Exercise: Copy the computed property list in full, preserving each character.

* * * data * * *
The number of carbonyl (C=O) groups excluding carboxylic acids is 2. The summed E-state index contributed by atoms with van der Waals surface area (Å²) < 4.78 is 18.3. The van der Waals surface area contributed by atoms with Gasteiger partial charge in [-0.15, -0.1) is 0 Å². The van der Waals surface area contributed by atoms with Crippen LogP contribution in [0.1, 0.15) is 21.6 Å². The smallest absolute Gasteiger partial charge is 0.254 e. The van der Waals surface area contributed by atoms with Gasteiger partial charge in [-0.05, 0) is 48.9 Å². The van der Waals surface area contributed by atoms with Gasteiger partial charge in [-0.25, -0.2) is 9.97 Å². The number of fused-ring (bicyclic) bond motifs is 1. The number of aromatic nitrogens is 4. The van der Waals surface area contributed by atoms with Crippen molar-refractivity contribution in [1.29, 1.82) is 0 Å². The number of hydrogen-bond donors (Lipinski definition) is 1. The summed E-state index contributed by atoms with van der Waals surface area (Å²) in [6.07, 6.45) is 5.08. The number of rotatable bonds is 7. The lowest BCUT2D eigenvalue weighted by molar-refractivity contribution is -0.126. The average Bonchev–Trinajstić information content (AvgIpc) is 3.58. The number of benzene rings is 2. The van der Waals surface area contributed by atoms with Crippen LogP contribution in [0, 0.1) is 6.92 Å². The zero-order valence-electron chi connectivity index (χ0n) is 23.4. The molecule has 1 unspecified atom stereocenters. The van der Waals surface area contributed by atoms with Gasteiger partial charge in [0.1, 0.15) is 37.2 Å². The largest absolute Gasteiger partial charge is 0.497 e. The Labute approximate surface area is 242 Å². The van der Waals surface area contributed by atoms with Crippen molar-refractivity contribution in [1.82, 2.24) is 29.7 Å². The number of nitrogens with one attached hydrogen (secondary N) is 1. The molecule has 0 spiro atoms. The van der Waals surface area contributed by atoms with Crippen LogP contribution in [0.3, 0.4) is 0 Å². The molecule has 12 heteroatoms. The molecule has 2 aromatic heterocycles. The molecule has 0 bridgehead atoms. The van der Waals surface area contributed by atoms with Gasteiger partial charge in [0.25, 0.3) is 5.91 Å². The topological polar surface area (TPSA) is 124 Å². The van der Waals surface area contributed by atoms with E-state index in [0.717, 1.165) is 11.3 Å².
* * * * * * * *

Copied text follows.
The number of carbonyl (C=O) groups excluding carboxylic acids is 2. The summed E-state index contributed by atoms with van der Waals surface area (Å²) < 4.78 is 18.3. The van der Waals surface area contributed by atoms with Gasteiger partial charge in [-0.15, -0.1) is 0 Å². The van der Waals surface area contributed by atoms with Crippen LogP contribution in [0.1, 0.15) is 21.6 Å². The smallest absolute Gasteiger partial charge is 0.254 e. The van der Waals surface area contributed by atoms with Gasteiger partial charge in [-0.05, 0) is 48.9 Å². The van der Waals surface area contributed by atoms with Gasteiger partial charge in [-0.25, -0.2) is 9.97 Å². The number of fused-ring (bicyclic) bond motifs is 1. The number of aromatic nitrogens is 4. The van der Waals surface area contributed by atoms with Crippen molar-refractivity contribution in [1.29, 1.82) is 0 Å². The number of hydrogen-bond donors (Lipinski definition) is 1. The summed E-state index contributed by atoms with van der Waals surface area (Å²) in [6.07, 6.45) is 5.08. The number of rotatable bonds is 7. The lowest BCUT2D eigenvalue weighted by molar-refractivity contribution is -0.126. The average Bonchev–Trinajstić information content (AvgIpc) is 3.58. The number of benzene rings is 2. The van der Waals surface area contributed by atoms with Crippen LogP contribution in [0, 0.1) is 6.92 Å². The zero-order valence-electron chi connectivity index (χ0n) is 23.4. The molecule has 1 unspecified atom stereocenters. The van der Waals surface area contributed by atoms with Gasteiger partial charge in [0.1, 0.15) is 37.2 Å². The largest absolute Gasteiger partial charge is 0.497 e. The Labute approximate surface area is 242 Å². The van der Waals surface area contributed by atoms with Crippen molar-refractivity contribution in [1.82, 2.24) is 29.7 Å². The number of nitrogens with one attached hydrogen (secondary N) is 1. The molecule has 0 spiro atoms. The van der Waals surface area contributed by atoms with Crippen LogP contribution in [0.3, 0.4) is 0 Å². The molecule has 12 heteroatoms. The molecule has 2 aromatic heterocycles. The molecule has 0 bridgehead atoms. The van der Waals surface area contributed by atoms with Gasteiger partial charge in [0.25, 0.3) is 5.91 Å². The topological polar surface area (TPSA) is 124 Å². The van der Waals surface area contributed by atoms with E-state index in [0.717, 1.165) is 11.3 Å².